Along for the Ride

I was recently sworn-in as a chaplain for our local Police department. I’d been asked to join the program in 2015, but at the time I couldn’t add anything else to my plate. When the invitation came back around this year I felt compelled to accept it. Central’s church council agreed, and so I joined three other clergy members from the area for some basic chaplain training.

With the holidays passed it’s time for me to become more actively involved as a chaplain, and so I’ve begun doing ride alongs. This way the chaplains get to meet the different officers on the force and build up a relationships. These are essential for when we are out on a call, or if an officer comes to a point they feel like they need someone with whom to talk.

Thus far I’ve been privileged to be on two ride alongs, and wanted to share a couple of thoughts on my observations thus far. I can’t speak about every police officer on duty in the country, but I can reflect on my interactions with the department in my town 1.

Body Cameras

Palmyra has recently purchased body cameras for the department, and the officers with whom I’ve spoken in the department are really fond of them. In their experience the cameras keep a record of their conduct which reveals a lot of complaints as mis-remembering or outright fabrications. Instead of “citizen says vs. officer says” the body camera footage becomes a third witness which is pretty hard to refute. Prior to the arrival of body cameras the department had been recording audio of all incidents, which accomplished a similar end — but pictures do tend to tell a more compelling tale.

Civil Rights

It’s interesting to hear conversations between the officers about civil rights, and to know they are every bit as concerned about them as some of my most progressive friends. They’re genuinely concerned with seeing people’s rights preserved and protected.

The language of civil rights is often publicly portrayed as being language specifically reserved for people protesting something, but it makes sense for the police to be as concerned about them as any other citizen. After all their work is, in the end, governed by the Constitution.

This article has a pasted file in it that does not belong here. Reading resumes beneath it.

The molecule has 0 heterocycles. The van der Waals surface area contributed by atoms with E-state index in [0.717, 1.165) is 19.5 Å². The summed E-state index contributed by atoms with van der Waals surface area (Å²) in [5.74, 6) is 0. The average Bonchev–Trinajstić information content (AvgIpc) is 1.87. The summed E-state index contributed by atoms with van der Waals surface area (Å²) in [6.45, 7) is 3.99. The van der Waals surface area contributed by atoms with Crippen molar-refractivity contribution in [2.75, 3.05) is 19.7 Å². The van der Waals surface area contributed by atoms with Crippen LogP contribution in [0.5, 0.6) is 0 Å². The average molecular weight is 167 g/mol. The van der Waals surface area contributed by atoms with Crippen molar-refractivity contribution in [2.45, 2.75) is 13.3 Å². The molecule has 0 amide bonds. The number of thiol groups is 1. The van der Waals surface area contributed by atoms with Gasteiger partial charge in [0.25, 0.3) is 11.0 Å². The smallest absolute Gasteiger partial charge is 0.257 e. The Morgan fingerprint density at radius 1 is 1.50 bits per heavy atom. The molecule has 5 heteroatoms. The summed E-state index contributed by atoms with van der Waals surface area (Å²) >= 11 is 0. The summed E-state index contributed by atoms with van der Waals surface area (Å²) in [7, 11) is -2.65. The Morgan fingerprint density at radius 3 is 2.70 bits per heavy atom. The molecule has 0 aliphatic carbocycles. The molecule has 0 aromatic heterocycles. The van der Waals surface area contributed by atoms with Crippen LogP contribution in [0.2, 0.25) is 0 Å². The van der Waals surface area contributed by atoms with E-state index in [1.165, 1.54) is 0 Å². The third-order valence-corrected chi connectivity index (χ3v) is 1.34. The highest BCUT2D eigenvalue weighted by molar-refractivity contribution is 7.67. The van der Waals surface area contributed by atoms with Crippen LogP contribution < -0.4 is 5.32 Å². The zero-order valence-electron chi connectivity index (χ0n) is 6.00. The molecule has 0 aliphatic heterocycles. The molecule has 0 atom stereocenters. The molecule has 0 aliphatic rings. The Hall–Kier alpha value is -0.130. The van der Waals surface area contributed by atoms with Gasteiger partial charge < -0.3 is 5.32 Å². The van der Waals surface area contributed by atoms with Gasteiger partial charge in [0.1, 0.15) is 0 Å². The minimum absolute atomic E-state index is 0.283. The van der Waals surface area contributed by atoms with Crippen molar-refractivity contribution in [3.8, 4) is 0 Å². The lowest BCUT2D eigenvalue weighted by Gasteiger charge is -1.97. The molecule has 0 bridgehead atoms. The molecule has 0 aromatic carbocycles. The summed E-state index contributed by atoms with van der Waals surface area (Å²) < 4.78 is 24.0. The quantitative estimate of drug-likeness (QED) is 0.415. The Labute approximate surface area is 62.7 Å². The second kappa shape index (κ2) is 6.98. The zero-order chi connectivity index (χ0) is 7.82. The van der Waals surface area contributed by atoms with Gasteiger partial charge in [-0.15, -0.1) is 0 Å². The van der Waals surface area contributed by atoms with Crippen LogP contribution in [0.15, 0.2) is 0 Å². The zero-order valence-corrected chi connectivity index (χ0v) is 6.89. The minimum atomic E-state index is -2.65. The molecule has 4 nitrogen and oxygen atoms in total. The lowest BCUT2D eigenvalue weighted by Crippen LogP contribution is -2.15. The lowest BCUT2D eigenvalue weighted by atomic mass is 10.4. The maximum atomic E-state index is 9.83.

Keeping busy

In the two ride alongs I’ve done, what has amazed me is how busy the on duty officers are kept. Between checking in with citizens, responding to calls, keeping track of suspects, or instituting arrests these folks don’t stop. And when they do get a chance to stop, the paperwork waits for them 2. Everything is logged, tracked, and reported. I’ve heard it said modern policing is mostly paperwork, now I’ve a glimpse into the lives of our officers I can say it might be an understatement.

Keeping peace

One of the things which has come out of both my ride alongs is just how much Palmyra’s officers don’t want to make people’s lives miserable. They’d much rather give a warning to someone over a ticket if at all possible. Why? Because if they went around writing ticket after ticket after ticket all they’ll do is antagonize people. They’d really rather been seen as people you want to encounter. They still have a job to do to keep us all safe, hence the need to give official warnings when people aren’t behaving as they should, but lining the department’s coffers with ticket money is not their agenda 3.

They will write tickets when they deem it necessary, and will certainly step in when there is an obvious danger to the general public or the citizens with whom they are interacting, but they have a great deal of discretion and will use it. So many people think of police as people who are gung-ho to cite everyone for everything as often as they can. I may not be able to speak for every police force in the country, but in Palmyra this certainly isn’t case.

They’re just people

I’m part of a vocation which will often have odd, or dehumanizing, assumptions tossed it’s way 4. Because of this, similar assumptions made about other people is something on which I tend to focus. I don’t want someone’s organization, or uniform, or rank to keep me from seeing folks as people just like anyone else. In the case of the Police uniforms and ranks and organizations are important, because they help create the structure one which the relationships between the officers hang, but they don’t erase their personhood — they color it a certain way.

So it’s good to be with the officers and see them kid around, joke about football 5, and even razz the boss. I even got to compliment one officer on a particular geeky desktop wallpaper 6.

Yes, they wear a uniform. Yes, they drive the official cars and have official duties to perform. But really, they’re just folks.

I’m looking forward to getting to know them more.


  1. I find “all police are awesome, and how dare you critique them” statements every bit as helpful as “all cops are lazy bullies and who needs them” statements. Both come from the flip sides of the same basic mentality, and I have no time for either. 
  2. Digital paperwork, but paperwork, nevertheless. 
  3. I’m not even sure that’s a thing 
  4. Like, “Pastors only work on Sundays.” Or, “All you’re interested in is getting other people’s money. 
  5. One members of the force is a Dolphin’s fan. I have no idea how that happened. 
  6. You shall not pass! Don’t worry if you don’t get that, he will. 
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